HANK: That would work with shrimp too, I bet. I’m so hungry now.. what else is in your Cajun cook book?

JUNE: Hank, you do remember I write humorous mysteries, right?

HANK: Laughing. But they all have recipes!

JUNE: So here’s one for Chicken Stew: 1 large hen, 3 onions, 1 bell pepper, 1 large T. cooking oil, ½ cup flour, green onions and parsley, salt and red pepper to taste. Cut up the chicken, chop bell pepper and onions very fine. Brown the chicken in hot oil. Remove the chicken and add flour. Stir until the mixture is light brown. Add onions and pepper and cook about five minutes. Add the chicken and one quart or more of boiling water. Season with salt and pepper and when almost done, add green onions and parsley. Stir the stew as it thickens to prevent burning. If you like mushrooms, add a can toward the end. Serve dish over rice. Yummy!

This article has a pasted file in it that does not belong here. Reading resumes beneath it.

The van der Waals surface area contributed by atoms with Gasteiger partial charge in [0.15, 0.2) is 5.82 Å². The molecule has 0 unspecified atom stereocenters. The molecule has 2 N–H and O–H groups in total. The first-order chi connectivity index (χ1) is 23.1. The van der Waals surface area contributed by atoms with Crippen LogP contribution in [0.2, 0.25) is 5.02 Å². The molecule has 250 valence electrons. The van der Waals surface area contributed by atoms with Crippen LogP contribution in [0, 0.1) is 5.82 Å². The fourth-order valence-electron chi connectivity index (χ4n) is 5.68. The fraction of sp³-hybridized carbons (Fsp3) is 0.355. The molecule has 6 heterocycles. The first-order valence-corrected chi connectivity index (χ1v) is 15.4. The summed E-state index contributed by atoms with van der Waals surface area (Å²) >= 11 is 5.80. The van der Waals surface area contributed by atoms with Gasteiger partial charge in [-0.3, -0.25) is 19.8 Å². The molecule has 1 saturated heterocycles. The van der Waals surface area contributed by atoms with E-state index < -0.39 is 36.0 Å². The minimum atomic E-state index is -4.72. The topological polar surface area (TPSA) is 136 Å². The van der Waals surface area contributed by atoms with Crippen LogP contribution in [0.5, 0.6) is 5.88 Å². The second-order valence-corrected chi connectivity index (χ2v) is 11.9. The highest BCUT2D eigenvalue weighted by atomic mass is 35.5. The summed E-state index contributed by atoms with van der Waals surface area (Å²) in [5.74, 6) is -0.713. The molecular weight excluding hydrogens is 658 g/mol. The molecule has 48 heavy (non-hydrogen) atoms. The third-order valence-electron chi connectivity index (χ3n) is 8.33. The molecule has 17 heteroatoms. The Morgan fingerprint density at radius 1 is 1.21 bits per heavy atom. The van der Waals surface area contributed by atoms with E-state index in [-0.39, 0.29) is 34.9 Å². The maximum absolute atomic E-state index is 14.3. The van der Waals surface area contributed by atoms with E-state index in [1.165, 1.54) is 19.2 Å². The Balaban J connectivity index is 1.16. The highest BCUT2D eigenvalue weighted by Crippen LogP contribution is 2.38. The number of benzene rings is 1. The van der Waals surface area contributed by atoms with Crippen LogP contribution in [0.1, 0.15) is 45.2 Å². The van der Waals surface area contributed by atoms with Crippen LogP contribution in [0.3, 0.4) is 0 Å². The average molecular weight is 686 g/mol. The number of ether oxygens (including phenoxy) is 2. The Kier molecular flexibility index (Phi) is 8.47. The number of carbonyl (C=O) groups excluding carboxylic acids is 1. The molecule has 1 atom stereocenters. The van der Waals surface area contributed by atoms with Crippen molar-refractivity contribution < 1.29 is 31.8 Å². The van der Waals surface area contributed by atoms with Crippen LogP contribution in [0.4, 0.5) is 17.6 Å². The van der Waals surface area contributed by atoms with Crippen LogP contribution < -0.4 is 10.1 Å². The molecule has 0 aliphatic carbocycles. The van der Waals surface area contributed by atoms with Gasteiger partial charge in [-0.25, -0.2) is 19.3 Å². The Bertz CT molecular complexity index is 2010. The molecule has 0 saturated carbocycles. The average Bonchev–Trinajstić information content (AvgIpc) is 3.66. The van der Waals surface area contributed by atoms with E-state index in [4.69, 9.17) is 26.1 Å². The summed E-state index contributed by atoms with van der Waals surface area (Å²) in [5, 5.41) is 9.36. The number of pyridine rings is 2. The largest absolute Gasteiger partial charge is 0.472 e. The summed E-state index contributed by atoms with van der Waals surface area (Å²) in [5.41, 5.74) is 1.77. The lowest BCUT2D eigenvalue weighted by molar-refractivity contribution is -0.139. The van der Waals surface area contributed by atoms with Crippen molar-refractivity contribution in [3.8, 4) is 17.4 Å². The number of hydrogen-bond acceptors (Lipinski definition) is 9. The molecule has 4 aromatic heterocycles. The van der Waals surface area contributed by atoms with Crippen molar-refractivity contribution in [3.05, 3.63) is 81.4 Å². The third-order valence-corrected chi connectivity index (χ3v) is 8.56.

HANK : But now you don’t love to cook?

JUNE: Nope. I love to eat but keep busy and like faster dishes. That’s why I offer Oven Dressing, one of my family’s favorites, on my Web site, Many people down here spend half the day preparing dressing, but my recipe lets you throw everything raw in a casserole dish and stick it in the oven. I hope you’ll check it out.

My squeeze Bob is a terrific Cajun cook. When I want some of his best recipes to include in my books, I ask and he jots them down. That’s why he’s a great help for my books. Also, he stays out of my office. (If I mention problems with my mouse, he’s ready to kill it.)

You can find some of Bob’s recipes in the first two books in my series, RELATIVE DANGER and KILLER COUSINS, available now on Kindle and Smashwords. He’s given me more great dishes for DEADLY REUNION, just released in hardcover. This book has a class reunion taking place on a cruise ship in Alaska. Bob and I sure enjoyed doing the research.

HANK: Thanks, June! So, Reds: Have you ever eaten Cajun dishes? If so, what are your favorites? Have you tried to prepare any?